Dedicating a couple of dormitory floors to a space where consuming alcohol is unwelcome is not “paternalistic,” as my opponent contends. I can understand Eppler’s point that college is a time during which we grow personally and learn to interact with peers whose behavior and values vary widely. But joining substance-free housing is a sign of conviction and courage that signals a person’s attitude toward this matter. Given college students’ propensity to indulge in substances that might not be healthy, electing to live in designated housing that clashes with the the acceptance of substance consumption is an action requiring great independence of spirit.
I agree the University should enforce rules regarding misconduct. But it would be too idealistic to assume all grievances tied to excessive alcohol consumption are effectively resolved. Furthermore, some students might actually prefer the substance-free environment because of its perceived tranquility rather than because of a strong personal aversion to alcohol. Hence, this option would appeal to a contingent of students beyond those strictly opposed to alcohol.
Colleges across the country offer many flavors of housing via affinity programs and residential restrictions. Some people from more conservative backgrounds might prefer single-sex floors. Likewise, those who do not want to be surrounded by alcohol or other substances — regardless of the degree to which they are consumed — deserve similar options. This concept is neither unworldly nor intrusive. It is a reasonable avenue Brown should maintain.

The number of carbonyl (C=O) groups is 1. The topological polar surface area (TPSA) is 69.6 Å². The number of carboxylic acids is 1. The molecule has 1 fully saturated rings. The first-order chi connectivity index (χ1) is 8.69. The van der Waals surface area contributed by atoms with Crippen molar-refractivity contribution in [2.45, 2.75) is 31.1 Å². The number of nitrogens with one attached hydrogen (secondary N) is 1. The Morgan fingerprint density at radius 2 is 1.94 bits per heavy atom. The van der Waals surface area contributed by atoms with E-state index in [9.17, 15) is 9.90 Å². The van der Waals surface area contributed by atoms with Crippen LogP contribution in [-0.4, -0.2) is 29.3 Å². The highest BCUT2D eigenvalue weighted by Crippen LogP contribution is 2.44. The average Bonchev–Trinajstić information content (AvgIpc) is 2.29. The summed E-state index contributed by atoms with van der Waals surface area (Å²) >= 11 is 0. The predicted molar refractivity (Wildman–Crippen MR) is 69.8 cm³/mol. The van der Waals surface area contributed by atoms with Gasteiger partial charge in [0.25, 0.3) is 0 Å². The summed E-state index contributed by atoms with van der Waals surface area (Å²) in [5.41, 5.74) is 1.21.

Fuerbacher argues Brown should offer substance-free dorms to mitigate the “feelings of discomfort” that substance use may incite in those who choose not to partake. This reasoning has troubling implications. Part of living in a pluralistic community is that we tolerate what other members of the community choose to do behind closed doors, contingent on the fact that those behaviors do not harm others. When substance use is truly private and not harmful to others, concerned students have no right to object.
We would recoil at the prospect of providing LGBTQ-free housing for students who suffer from “feelings of discomfort” at the prospect of sharing a hall with a gay student, and we would recoil at the prospect of providing Muslim-free housing for students who suffer from “feelings at discomfort” at the prospect of sharing a hall with a Muslim student. Why should we indulge those who suffer from “feelings of discomfort” towards other students who make choices or hold identities they disfavor?
Fuerbacher is absolutely correct when she addresses the ubiquity of alcohol-induced misconduct and the desire of many students to avoid the negative ramifications of this behavior. Unlike the impulse to regulate the private, non-harmful actions of peers, this is an appropriate impulse, which is exactly why the University shouldn’t address it by segregating the most aggrieved students into substance-free housing.
As I said in my opening statement, the University has swept the problem of alcohol-induced misconduct under the rug by offering substance-free housing. Substance-free housing provides an outlet for the most aggrieved students to escape the harms of alcohol misuse in exchange for some social isolation. Meanwhile, the rest of us silently suffer the harms of constant exposure to those who misuse alcohol and disrespect others in the process, and the University fails to address this problem. The University should close substance-free dorms and enforce its alcohol-related rules, making a safer and more comfortable community for everyone.